The Handmaid’s relevant dystopia

By Paula Hendrickson
Contributor

Full disclosure: I read Margaret Atwood’s classic novel The Handmaid’s Tale way before I was old enough to really understand it. But after seeing the first few episodes of Hulu’s new, original, 10-part series based on the book, I want to read it again.

As gorgeous as Hulu’s production is to watch, the subject matter of The Handmaid’s Tale’s dystopian society – starring Elisabeth Moss (Mad Men), Alexis Bledel (Gilmore Girls), Samira Wiley (Orange is the New Black), Joseph Fiennes (Shakespeare in Love), and Yvonne Strahovski (Chuck, The Astronaut Wives Club) – is equally disturbing.

Set in a not-too-distant future, our conventional society has been replaced by a male-centric totalitarian theocracy centered on a cult-like hierarchy where women are valued by their usefulness to men: Wives, Aunts, Marthas, Handmaids, Econowives, and Unwomen.

In the new world order, males are assigned wives. But because infertility is so prevalent, wealthy barren couples have handmaids (women who successfully bore children before the “revolution”) whose main job is to bear children for the couple.

Not to be trusted, handmaids can only leave their “posts” when accompanied by another handmaid. In Offred’s case, that is Ofglen (Bledel). Conversations are limited to religious tidings and which route they should walk to buy groceries. Suicide seems to be fairly common among handmaids.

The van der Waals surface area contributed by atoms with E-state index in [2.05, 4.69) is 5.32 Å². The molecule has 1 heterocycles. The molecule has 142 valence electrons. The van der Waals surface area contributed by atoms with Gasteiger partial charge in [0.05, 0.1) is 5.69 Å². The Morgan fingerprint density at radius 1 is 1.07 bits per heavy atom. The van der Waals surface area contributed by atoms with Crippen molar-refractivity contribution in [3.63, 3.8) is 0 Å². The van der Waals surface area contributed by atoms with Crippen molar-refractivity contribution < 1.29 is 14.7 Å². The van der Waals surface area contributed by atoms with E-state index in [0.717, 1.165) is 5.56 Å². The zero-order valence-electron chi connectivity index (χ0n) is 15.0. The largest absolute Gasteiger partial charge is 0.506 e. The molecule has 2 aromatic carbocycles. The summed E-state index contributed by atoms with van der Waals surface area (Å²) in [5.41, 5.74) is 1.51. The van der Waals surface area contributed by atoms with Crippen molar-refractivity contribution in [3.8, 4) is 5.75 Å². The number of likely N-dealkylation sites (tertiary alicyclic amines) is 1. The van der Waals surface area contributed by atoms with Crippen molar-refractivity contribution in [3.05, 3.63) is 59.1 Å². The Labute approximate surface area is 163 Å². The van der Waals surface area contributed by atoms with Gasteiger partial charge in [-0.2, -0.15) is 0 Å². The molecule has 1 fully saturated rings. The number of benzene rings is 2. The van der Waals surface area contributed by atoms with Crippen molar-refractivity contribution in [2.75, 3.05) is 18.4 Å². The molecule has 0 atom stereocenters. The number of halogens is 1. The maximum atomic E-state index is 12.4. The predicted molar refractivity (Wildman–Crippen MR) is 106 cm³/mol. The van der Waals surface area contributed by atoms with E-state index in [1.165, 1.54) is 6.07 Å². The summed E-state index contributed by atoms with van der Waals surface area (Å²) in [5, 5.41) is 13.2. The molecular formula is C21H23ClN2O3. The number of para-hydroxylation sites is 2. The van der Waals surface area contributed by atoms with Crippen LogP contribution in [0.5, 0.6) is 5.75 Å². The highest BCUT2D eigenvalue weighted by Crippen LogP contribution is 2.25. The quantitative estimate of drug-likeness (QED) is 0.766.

Even the wealthiest of wives are subjugated and miserable, yet they still abide by the society’s complex social code. Compared to these women, Stepford Wives could seem liberated. They probably comply because they know their status is the highest any woman can achieve, but paranoia permeates this world, so they know the “Eyes” are always watching.

Any hints of resistance can be deadly.

Moss’ performance as the handmaid Offred is the core of the series. We hear Offred’s inner thoughts and see flashbacks of her prior life. We know what she’s lost, and we know why she doesn’t fight her newfound role. It’s not threats of violence or being exiled to The Colonies that makes her tow the line, and it’s not that she accepts the new hierarchy. She harbors the hope that one day she’ll be reunited with her daughter. While Offred knows her “place,” she still finds ways to resist – symbolized by how she sets part of a cookie where she knows it will be seen.

The juxtaposition of such a warped and antiquated idea of “family values” set in contemporary times makes The Handmaid’s Tale especially jarring. You find yourself wondering how you would react if your world were upended and you lost your home, family, autonomy, and power.

Perhaps the best thing about this production? Atwood is one of the writers, along with Bruce Miller (Eureka, The 100) and Ilene Chaikin (Empire, The L-Word).

Now that I’ve seen a few episodes, I can’t wait to see the rest, and then re-read Atwood’s novel.

Programming note

The Handmaid’s Tale premieres on Hulu today. If you don’t already have Hulu, you can sign up for a free trial offer.

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